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2013 Ford Explorer
2013 Ford Explorer
Base 2WD 4-Dr Sport Utility V6
17 MPG City | 24 MPG Hwy
Top Ranking Vehicles - MPG
2013 Ford Explorer
2013 Ford Explorer
Base 2WD 4-Dr Sport Utility V6
Top Ranking Vehicles - Price
2013 Ford Explorer
2013 Ford Explorer
Base 2WD 4-Dr Sport Utility V6
Top Ranking Vehicles - Horsepower
2013 Ford Explorer
2013 Ford Explorer
Base 2WD 4-Dr Sport Utility V6

2013 Ford Explorer Specifications

Quick Glance:
3.5L V6Engine
Fuel economy City:
17 MPG
Fuel economy Highway:
24 MPG
290 hp @ 6500rpm
255 ft lb of torque @ 4000rpm
  • Air Conditioning
  • Power Windows
  • Power Locks
  • Power Seats
  • Steering Wheel Tilt
  • Cruise Control
  • Sunroof (optional)
  • ABS
  • Stabilizer Front
  • Stabilizer RearABS
  • Electronic Traction Control
  • Electronic Stability Control
  • Locking Differential (optional)
  • Limited Slip Differential (optional)
  • Airbag Driver
  • Airbag Passenger
  • Airbag Side Front
  • Airbag Side Rear (optional)
  • Radio
  • CD Player
  • CD Changer (optional)
  • DVD (optional)
  • Navigation (optional)
36,000 miles / 36 months
60,000 miles / 60 months
Unlimited miles / 60 months
60,000 miles / 60 months
Recall Date
Ford is recalling certain model year 2012 Taurus, Lincoln MKS, and model year 2013 Explorer vehicles manufactured July 19, 2011, through March 15, 2012. In the affected vehicles, the fuel tanks may have a marginally sealed seam in the side of the tank. As a result, the fuel tanks may not provide the expected strength in the event of an impact. The tanks may also leak.
A fuel leak in the presence of an ignition source may result in a fire.
Ford will notify owners, and dealers will inspect the fuel tanks and replace them as necessary, free of charge. The recall began on May 9, 2013. Ford's recall campaign number is 13S03. Owners may contact Ford Motor Company Customer Relationship Center at 1-866-436-7332.
Potential Units Affected
Ford Motor Company

Recall Date
Ford is recalling certain model year 2013 Explorer, Taurus, Flex, Fusion, Police Interceptor Sedan and Police Interceptor Utility vehicles; and certain model year 2013 Lincoln MKS, MKT, and MKZ vehicles. In the affected vehicles, the fuel delivery module may develop a crack, allowing fuel to leak.
A fuel leak in the presence of an ignition source may result in a fire.
Ford will notify owners, and dealers will replace the fuel delivery module, free of charge. The recall began on July 20, 2013. Owners may contact Ford Motor Company Customer Relationship Center at 1-866-436-7332. Ford's recall campaign number is 13S04.
Potential Units Affected
Ford Motor Company

Recall Date
Ford Motor Company (Ford) is recalling certain model year 2013 Ford Explorer, Taurus, and Lincoln MKS vehicles manufactured November 29, 2012, through December 12, 2012. In the affected vehicles, with sufficient door openings and closings, the child safety locks may change from an activated position to a deactivated position without notice.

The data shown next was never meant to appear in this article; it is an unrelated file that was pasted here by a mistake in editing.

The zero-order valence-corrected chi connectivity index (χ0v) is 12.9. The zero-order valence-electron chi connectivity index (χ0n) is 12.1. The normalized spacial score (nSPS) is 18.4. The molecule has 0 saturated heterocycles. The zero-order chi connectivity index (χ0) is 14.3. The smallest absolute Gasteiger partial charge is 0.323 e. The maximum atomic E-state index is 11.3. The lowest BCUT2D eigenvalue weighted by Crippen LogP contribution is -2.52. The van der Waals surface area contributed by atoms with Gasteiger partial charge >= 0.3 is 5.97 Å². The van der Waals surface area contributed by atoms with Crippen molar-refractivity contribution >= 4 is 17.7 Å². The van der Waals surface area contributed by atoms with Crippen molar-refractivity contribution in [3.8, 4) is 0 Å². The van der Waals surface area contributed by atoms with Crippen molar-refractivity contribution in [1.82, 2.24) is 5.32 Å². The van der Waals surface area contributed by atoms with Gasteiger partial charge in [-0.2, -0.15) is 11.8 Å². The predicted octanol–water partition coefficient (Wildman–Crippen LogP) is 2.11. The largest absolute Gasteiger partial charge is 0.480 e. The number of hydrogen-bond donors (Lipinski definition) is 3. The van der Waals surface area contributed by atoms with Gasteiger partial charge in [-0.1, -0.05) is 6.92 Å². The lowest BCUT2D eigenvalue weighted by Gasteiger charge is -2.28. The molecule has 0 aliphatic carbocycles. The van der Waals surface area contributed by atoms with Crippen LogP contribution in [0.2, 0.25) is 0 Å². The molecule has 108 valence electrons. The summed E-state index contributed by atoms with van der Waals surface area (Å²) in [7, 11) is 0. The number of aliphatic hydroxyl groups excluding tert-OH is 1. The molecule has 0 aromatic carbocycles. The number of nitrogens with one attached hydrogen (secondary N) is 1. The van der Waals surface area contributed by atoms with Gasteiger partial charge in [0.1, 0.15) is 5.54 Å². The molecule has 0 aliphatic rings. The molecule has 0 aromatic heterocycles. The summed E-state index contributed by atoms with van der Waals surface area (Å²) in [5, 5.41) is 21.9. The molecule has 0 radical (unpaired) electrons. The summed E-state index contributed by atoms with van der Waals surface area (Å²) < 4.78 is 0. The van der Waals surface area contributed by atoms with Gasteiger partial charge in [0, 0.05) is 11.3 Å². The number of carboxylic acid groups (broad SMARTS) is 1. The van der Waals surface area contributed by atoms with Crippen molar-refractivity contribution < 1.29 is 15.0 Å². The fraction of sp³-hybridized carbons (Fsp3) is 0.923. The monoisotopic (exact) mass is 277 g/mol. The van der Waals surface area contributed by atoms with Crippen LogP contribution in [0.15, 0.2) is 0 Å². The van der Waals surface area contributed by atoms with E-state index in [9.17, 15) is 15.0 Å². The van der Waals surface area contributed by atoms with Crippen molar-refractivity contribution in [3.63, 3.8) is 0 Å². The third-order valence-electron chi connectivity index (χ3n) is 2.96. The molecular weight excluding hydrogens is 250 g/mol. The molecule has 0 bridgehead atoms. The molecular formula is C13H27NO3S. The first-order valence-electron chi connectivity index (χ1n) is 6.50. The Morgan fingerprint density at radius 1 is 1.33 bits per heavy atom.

If the child lock is deactivated, the door could be unlocked and opened from the inside which could lead to personal injury to an unrestrained child.
Ford will notify owners, and dealers will test the safety locks. If necessary, the locks will be replaced free of charge. The recall began on August 2, 2013. Ford's recall number is 13S07. Owners may contact the Ford customer relationship center at 1-866-436-7332.
Potential Units Affected
Ford Motor Company

Recall Date
Ford Motor Company (Ford) is recalling certain model year 2011-2013 Ford Explorer vehicles manufactured May 17, 2010, through February 28, 2012. The affected vehicles may experience an intermittent connection in the electric power steering gear, which can cause a loss of the motor position sensor signal resulting in a shut down of the power steering assist.
If the vehicle experiences a loss of power steering assist it will require extra steering effort at lower speeds, increasing the risk of a vehicle crash.
Ford will notify owners, and dealers will update the Power Steering Control Module (PSCM) software, free of charge. If a vehicle shows a history of a loss of motor position sensor signal when the vehicle is brought in for the recall remedy, its steering rack assembly will be replaced, free of charge. The recall began on July 23, 2014. Owners may contact Ford customer service at 1-800-392-3673. Ford's number for this recall is 14S06.
Potential Units Affected
Ford Motor Company

Recall Date
Ford Motor Company (Ford) is recalling certain model year 2011-2013 Explorer vehicles. In the affected vehicles, the interior door handle return spring may unseat, resulting in interior door handle that does not return to the fully stowed position after actuation.
If the interior door handle return spring is unseated, the door may unlatch in the event of a side impact crash, increasing the risk of personal injury.
Ford will notify owners, and dealers will inspect all four of the interior door handles and either repair or replace them, free of charge. The recall began on July 23, 2015. Owners may contact Ford customer service at 1-866-436-7332. Ford's number for this recall is 15S11.
Potential Units Affected
Ford Motor Company

NHTSA Rating Front Driver
NHTSA Rating Front Passenger
NHTSA Rating Front Side
NHTSA Rating Rear Side
NHTSA Rating Overall
NHTSA Rating Rollover
IIHS Front Moderate Overlap
IIHS Overall Side Crash
IIHS Best Pick
IIHS Rear Crash
IIHS Roof Strength
IIHS Front Small Overlap

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5-Year Total Cost to Own For The 2013 Ford Explorer

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Five Year Cost of Ownership: $35,699 What's This?
Value Rating: Below Average